Which mobile phone should I buy?

Getting on for two years ago I bought a Samsung Galaxy S5 tied to a contract with Three UK (so the phone had all of Three UK’s cruft on, as well as the Samsung TouchWiz). It was one of the flagship phones when I bought it, and it can still hold its own, but as the end of the contract approaches, I am trying to decide which phone to get next. Some of the considerations are…

  1. Software upgrades.

    This is one of the most significant ones. Once Google has released a new version of software, it has to be ported to the S5 by Samsung, adding all their bells and whistles, and then Three have to release it for the handset. I check for updates pretty regularly, and the latest for my S5 on Three is Android 5.0. Google may have released 6.0, but I haven’t even got 5.1.

    There have been minor security patches issued, but I’m not confident they cover everything that is in the newer software releases.

    When it comes to an Android phone, this will catch me out with just about anything other than the Google Nexus phones, which providers are best? I’ve heard OnePlus mentioned, and maybe the issue will be much better regardless of the phone provider as long as I get an unlocked.

  2. Earphones

    At the start of the year I bought a set of Bose QuietComfort 20 earphones. There are two models, one with a remote control that’s compatible with Android, the other with an iOS compatible control. I bought the iOS-compatible version, expecting at the time that I’d be getting an iPhone next.

    It’s a significant investment, and if that steers me towards an iPhone, then it means buying a 6S, as the rumours are that the 7 will no longer have a 3.5mm headphone jack. The problem with that, of course, is that the 6S is now six months old, and I’d like the phone to last a couple of years.

  3. Mail Client

    I hate all mobile mail clients. More to the point, I pretty much hate all mail clients. On my desktop I vacillate between Mac Mail, Outlook and, more often than not, ‘mutt’. I’ve never found a mobile mail client that works well. iOS Mail is the nearest there is, although ‘Nine’ on Android seems to be shaping up quite nicely too. I’ve tried quite a few — BlueMail, Type Mail, Gmail client, Outlook Mobile, the Samsung client on Android, K9.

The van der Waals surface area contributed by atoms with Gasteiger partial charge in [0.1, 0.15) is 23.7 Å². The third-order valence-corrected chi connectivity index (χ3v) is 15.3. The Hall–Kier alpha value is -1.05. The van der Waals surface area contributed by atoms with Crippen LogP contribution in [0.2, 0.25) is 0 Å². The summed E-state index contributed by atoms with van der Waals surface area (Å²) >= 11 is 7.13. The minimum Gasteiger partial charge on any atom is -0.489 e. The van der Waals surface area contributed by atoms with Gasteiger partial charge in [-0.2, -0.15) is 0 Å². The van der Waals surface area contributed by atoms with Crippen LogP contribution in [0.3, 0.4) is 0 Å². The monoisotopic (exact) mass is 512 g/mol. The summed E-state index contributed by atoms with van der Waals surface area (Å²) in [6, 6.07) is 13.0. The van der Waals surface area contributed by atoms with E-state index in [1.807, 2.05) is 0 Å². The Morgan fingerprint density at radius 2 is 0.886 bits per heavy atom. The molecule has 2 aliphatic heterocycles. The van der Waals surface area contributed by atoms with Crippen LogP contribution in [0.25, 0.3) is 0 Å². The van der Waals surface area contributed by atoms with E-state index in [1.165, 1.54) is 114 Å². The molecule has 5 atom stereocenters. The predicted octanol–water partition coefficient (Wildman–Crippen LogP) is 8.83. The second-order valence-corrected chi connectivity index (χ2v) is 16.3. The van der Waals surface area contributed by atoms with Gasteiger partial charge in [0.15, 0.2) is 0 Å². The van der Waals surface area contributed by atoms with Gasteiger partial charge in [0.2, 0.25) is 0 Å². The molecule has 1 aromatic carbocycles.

4. Ecosystem lock-in

    I have an iPhone for work, I use a MacBook Pro daily, and I’ve also got an iPad Air 2 and a Mac Mini at home. I’m therefore very wary about ending up locked in to the Apple ecosystem. My Galaxy S5 keeps me aware of this, and encourages me to use solutions that can work across platforms (Office 365, Evernote, Simplenote, Google Docs, Dropbox).

  5. Smart watch

    I don’t have an Apple Watch, I’ve (still) got a first generation Pebble. It works with both Apple and Android, and the battery lasts a week. Next.

  6. Price

    I can’t bring myself to pay too much money for a device that realistically doesn’t have a life of much more than two years and is susceptible to being stolen or dropped or subject to some other damage (whilst I haven’t yet cracked a phone screen or had one lost or stolen, I know it will happen some day, especially now that I’ve written this).

At the moment, the candidates are:

Phone Storage Screen Price (SIM-free)
Samsung Galaxy S7 Edge 32GB 5.5″ £639.99
Samsung Galaxy S7 32GB 5.1″ £519.99
Google Nexus 5X 32GB 5.2″ £339.00
Google Nexus 6P 32GB 5.7″ £449.00
64GB 5.7″ £499.00
HTC 10 32GB 5.2″ £569.99
iPhone 6S 64GB 4.7″ £619.00
iPhone 6S Plus 64GB 5.5″ £699.00
LG G5 32GB 5.3″ £499.95
Huawei P9 32GB 5.2″ £449.99

I’m sure I can get better prices than these, but this is just from a quick glance on Expansys, Carphone Warehouse, Google Shopping, or the Apple store. I’ve chosen more storage for the iPhone because unlike the other devices, there’s no room for an SD card (although the Nexus 5X also has this failing, there is no option for more storage). If I buy from the Google Store, there is also a £50 discount available on the 5X and a £70 discount on the 6P until 6th May.

It’s making the 6P look rather attractive, but it does have the previous generation of processor (Snapdragon 810 rather than 820), even if the camera is more modern (1.55um pixels, but no OIS).

By Rob

Just another network engineer that enjoys motorcycles and travelling.